Y Lolfa

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Y Lolfa
FounderRobat Gruffudd
Country of originUnited Kingdom
Headquarters locationTal-y-bont, Ceredigion, Wales
DistributionWelsh Books Council (Wales)
Gardners Books (UK)
Dufour Editions (US)[1]
Publication typesBooks
No. of employees22
Official websitewww.ylolfa.com

Y Lolfa (Welsh for The Lounge, Welsh pronunciation: [ə ˈlɔlva]) is a Welsh printing and publishing company based in Tal-y-bont, Ceredigion, in Mid-Wales. It publishes a wide variety of books in Welsh and English. It also provides a commercial print service. Y Lolfa was established in 1967 by Robat Gruffudd.[2] It is now an independent, limited company run by the founder's sons, Garmon Gruffudd (managing director)[3] and Lefi Gruffudd (general editor), with Paul Williams as production manager.[4]

Using the new small offset printing method, it started producing material both for the activist Cymdeithas yr Iaith Gymraeg (The Welsh Language Society), with which it was loosely associated, and for its own publications which included Lol, the satirical magazine from which the company's name was derived.

The company gradually expanded the variety of its publications to include popular series for children, contemporary novels,[5] diaries,[6][7] humorous tutors for Welsh learners, a range for tourists to Wales and a Welsh sports title.[8] It has adopted a deliberate policy of not adapting books from other languages in order to support Welsh artists and authors.[citation needed]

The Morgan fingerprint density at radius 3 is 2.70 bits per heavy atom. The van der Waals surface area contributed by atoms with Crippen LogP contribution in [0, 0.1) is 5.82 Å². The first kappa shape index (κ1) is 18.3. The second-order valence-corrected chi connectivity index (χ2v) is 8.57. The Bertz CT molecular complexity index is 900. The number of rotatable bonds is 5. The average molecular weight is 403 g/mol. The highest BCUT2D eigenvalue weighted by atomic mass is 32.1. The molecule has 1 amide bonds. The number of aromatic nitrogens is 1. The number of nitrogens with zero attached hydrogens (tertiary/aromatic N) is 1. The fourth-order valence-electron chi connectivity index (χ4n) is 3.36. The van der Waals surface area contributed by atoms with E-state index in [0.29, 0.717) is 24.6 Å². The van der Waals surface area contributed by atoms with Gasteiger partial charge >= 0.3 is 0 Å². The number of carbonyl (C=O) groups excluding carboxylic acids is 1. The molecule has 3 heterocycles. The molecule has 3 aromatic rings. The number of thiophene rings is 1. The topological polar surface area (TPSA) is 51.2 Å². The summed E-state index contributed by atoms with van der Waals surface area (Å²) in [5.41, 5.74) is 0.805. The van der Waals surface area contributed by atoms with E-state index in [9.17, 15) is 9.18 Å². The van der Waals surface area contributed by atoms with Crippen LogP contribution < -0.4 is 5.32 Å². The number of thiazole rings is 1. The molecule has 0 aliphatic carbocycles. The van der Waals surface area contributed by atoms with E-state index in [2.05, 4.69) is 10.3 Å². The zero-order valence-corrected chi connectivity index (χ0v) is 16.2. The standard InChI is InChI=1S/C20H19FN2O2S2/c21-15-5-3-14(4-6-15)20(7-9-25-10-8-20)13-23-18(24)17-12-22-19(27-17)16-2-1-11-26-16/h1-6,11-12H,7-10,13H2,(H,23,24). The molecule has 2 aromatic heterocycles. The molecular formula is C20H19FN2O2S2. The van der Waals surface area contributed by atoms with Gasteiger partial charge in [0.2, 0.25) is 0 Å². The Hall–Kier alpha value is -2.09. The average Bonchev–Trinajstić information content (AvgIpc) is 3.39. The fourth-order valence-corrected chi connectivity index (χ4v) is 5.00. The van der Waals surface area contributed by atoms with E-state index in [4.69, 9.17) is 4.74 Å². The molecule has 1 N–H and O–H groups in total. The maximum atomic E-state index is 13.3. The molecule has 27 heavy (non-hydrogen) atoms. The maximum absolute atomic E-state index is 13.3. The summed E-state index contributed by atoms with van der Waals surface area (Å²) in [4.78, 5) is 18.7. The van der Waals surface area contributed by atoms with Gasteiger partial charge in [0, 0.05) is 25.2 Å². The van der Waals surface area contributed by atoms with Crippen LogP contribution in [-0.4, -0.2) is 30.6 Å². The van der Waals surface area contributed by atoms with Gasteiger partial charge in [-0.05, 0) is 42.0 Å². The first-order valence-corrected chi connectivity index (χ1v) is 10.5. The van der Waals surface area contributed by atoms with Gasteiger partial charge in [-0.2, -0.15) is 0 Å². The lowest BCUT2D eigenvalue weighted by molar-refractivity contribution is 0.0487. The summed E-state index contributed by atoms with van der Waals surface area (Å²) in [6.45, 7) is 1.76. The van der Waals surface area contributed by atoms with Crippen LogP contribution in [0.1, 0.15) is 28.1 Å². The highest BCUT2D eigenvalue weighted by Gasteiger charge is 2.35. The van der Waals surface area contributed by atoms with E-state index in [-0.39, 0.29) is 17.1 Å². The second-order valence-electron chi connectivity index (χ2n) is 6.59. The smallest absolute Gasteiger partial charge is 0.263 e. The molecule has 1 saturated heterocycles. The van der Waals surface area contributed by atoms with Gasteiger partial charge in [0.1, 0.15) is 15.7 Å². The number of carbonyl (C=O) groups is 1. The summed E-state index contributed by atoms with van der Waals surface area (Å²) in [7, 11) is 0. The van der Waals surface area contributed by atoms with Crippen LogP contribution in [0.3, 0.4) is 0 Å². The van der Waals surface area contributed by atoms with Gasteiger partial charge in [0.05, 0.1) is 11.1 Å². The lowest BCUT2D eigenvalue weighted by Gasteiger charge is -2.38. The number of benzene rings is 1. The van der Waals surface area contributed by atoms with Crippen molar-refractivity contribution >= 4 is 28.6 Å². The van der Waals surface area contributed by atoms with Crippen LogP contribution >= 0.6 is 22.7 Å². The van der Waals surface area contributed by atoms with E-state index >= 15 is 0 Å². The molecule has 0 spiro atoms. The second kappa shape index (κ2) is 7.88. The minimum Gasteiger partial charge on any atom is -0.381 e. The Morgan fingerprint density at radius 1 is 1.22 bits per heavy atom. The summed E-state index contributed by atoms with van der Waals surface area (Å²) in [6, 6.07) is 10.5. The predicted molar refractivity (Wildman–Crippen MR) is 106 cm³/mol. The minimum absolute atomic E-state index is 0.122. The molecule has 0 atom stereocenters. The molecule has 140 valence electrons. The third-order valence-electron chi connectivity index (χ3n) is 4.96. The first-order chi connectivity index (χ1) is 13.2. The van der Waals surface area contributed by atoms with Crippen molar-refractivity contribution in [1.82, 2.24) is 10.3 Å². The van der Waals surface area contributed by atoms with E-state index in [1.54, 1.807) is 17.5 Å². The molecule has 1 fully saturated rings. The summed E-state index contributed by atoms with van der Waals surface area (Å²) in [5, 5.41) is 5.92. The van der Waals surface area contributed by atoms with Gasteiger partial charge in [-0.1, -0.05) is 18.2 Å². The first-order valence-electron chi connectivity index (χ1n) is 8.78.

It was involved with the publication of Papur Pawb, one of the first Welsh community papers, in 1974.[9]

Y Lolfa published Llyfr y Ganrif (The Book of the Century) in association with the National Library of Wales in 1999. It celebrated 50 years in business in 2017 and in 2017 employed twenty-two full-time staff, publishing around 80 titles annually.[10]


  1. ^ "Trade | Y Lolfa". Retrieved 2017-12-02.
  2. ^ "Y Lolfa yn dathlu'r deugain (Y Lolfa celebrates forty years)". BBC News Wales (in Welsh). 24 September 2007. Retrieved 16 July 2008.
  3. ^ "Y Lolfa "ddim mewn sefyllfa" i brynu'r Cymro". Golwg360 (in Welsh). 24 March 2017.
  4. ^ Y Lolfa staff
  5. ^ Morgan, Gareth (11 March 2006). "Controversial Welsh novel goes to print". Western Mail. Retrieved 16 July 2008.
  6. ^ "Wrong date... but early pancakes". BBC News. 10 February 2006. Retrieved 16 July 2008.
  7. ^ Suli, Jason (27 June 2011). "Paper for Novels and Club Flyer". Retrieved 21 December 2011.
  8. ^ Waterstones' website
  9. ^ Papur Pawb website
  10. ^ The Bookseller, 5 May 2017, p.11: Regional Focus, Wales

External links[edit]